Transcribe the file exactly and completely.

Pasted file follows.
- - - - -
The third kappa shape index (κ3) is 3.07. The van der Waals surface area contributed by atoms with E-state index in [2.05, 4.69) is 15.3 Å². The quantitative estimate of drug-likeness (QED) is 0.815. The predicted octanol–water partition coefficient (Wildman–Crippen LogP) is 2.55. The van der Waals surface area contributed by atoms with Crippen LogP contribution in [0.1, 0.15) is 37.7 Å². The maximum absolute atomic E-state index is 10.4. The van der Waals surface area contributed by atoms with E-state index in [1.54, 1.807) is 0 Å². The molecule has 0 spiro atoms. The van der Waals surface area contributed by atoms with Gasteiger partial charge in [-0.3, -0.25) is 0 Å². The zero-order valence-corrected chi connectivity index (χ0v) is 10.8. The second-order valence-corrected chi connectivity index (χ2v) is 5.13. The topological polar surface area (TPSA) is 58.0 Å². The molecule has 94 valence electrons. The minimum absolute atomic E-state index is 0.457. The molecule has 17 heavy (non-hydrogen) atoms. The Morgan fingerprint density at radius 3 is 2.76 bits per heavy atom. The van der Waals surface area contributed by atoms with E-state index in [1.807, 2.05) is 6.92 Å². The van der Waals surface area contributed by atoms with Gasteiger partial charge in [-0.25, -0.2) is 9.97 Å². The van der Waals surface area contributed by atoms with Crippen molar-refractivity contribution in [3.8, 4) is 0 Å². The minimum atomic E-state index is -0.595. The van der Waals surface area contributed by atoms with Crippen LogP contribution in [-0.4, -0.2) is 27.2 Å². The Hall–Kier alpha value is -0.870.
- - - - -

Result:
The third kappa shape index (κ3) is 3.07. The van der Waals surface area contributed by atoms with E-state index in [2.05, 4.69) is 15.3 Å². The quantitative estimate of drug-likeness (QED) is 0.815. The predicted octanol–water partition coefficient (Wildman–Crippen LogP) is 2.55. The van der Waals surface area contributed by atoms with Crippen LogP contribution in [0.1, 0.15) is 37.7 Å². The maximum absolute atomic E-state index is 10.4. The van der Waals surface area contributed by atoms with E-state index in [1.54, 1.807) is 0 Å². The molecule has 0 spiro atoms. The van der Waals surface area contributed by atoms with Gasteiger partial charge in [-0.3, -0.25) is 0 Å². The zero-order valence-corrected chi connectivity index (χ0v) is 10.8. The second-order valence-corrected chi connectivity index (χ2v) is 5.13. The topological polar surface area (TPSA) is 58.0 Å². The molecule has 94 valence electrons. The minimum absolute atomic E-state index is 0.457. The molecule has 17 heavy (non-hydrogen) atoms. The Morgan fingerprint density at radius 3 is 2.76 bits per heavy atom. The van der Waals surface area contributed by atoms with E-state index in [1.807, 2.05) is 6.92 Å². The van der Waals surface area contributed by atoms with Gasteiger partial charge in [-0.25, -0.2) is 9.97 Å². The van der Waals surface area contributed by atoms with Crippen molar-refractivity contribution in [3.8, 4) is 0 Å². The minimum atomic E-state index is -0.595. The van der Waals surface area contributed by atoms with Crippen LogP contribution in [-0.4, -0.2) is 27.2 Å². The Hall–Kier alpha value is -0.870.